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Bajara Introduction and Botanical Description

Bajara Introduction and Botanical Description

Bajara Pearl millet (Pennisetum glaucum) is the most widely grown type of millet. It is grown in Africa and the Indian subcontinent since prehistoric times. It is generally accepted that pearl millet originated in tropical Africa and was subsequently introduced into India. The earliest archaeological records in India dates back to 2000 BC, so domestication in Africa must have taken place earlier. Pearl millet is well adapted to production systems characterized by drought, low soil fertility, and high temperature. It performs well in soils with high salinity or low pH. Because of its tolerance to difficult growing conditions, it can be grown in areas where other cereal crops, such as maize or wheat, would not survive. It is an important forage crop of the arid and semi-arid regions of the country. It is fed to the cattle either as green or dry. It hybridizes very well with elephant grass (Pennisetum purpureum Schum.) which is believed to be of African origin. Bajra is highly drought tolerant and can grow well in the areas with a rainfall of 25–75 cm. This is grown as a kharif crop in northern parts and also grown as summer crop in southern part of the country.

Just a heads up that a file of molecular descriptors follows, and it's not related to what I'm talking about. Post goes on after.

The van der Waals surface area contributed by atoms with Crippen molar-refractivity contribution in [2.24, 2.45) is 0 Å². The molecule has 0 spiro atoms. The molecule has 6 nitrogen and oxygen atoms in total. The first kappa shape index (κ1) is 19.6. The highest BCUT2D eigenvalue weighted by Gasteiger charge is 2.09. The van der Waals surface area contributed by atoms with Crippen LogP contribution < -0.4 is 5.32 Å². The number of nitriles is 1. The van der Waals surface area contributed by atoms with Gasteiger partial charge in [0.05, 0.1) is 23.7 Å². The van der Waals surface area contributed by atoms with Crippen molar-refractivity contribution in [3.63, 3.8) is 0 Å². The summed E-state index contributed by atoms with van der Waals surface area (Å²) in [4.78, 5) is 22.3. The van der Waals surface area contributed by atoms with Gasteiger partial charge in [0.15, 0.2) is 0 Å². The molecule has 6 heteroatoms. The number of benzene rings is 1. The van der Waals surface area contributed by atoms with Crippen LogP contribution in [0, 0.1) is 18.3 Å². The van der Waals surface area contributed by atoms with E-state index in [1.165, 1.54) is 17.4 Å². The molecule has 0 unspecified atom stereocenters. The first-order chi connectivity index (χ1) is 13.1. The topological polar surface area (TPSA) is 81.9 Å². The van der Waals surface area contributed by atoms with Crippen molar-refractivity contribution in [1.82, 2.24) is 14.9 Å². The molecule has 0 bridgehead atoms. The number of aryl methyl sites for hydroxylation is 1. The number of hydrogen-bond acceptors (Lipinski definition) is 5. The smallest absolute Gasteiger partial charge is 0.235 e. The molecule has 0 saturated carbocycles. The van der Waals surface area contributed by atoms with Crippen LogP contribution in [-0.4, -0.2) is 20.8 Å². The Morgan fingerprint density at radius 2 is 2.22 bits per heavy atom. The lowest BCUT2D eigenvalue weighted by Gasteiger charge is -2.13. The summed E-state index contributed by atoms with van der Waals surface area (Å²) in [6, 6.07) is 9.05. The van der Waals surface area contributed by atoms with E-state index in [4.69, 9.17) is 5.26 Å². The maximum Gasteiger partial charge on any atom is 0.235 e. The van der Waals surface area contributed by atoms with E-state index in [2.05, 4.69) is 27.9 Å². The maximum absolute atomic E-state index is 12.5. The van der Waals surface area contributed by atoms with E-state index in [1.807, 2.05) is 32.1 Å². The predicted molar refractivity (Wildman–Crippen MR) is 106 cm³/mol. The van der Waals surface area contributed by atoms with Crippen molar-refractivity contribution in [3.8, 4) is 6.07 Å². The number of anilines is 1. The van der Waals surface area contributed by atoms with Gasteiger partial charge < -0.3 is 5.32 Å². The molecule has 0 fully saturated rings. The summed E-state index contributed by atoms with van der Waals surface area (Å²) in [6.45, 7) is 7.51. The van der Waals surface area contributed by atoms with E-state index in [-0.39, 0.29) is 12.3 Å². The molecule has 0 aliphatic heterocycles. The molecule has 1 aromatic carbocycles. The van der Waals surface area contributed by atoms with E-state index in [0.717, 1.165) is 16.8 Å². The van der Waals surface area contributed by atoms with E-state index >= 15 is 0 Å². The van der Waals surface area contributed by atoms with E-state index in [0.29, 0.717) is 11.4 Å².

Annual, in tufted clumps, the culms slender, 15–75 cm high; leaf blades linear or linearlanceolate, 5–30 cm long, 3–10 mm broad, glabrous or with some long white hairs toward base on upper surface; spike erect, cylindrical, golden-brown in colour, 1–15 cm long, 6– 12 mm broad; spikelets broadly oblong, 3–3.5 mm long, the upper lemma rugose; spikelets subtended by 4–12 bristles in each involucre, these are 3–10 mm long, finely antrorsely scabrous.

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Please note that this is the opinion of the author and is Not Certified by ICAR or any of its authorised agents.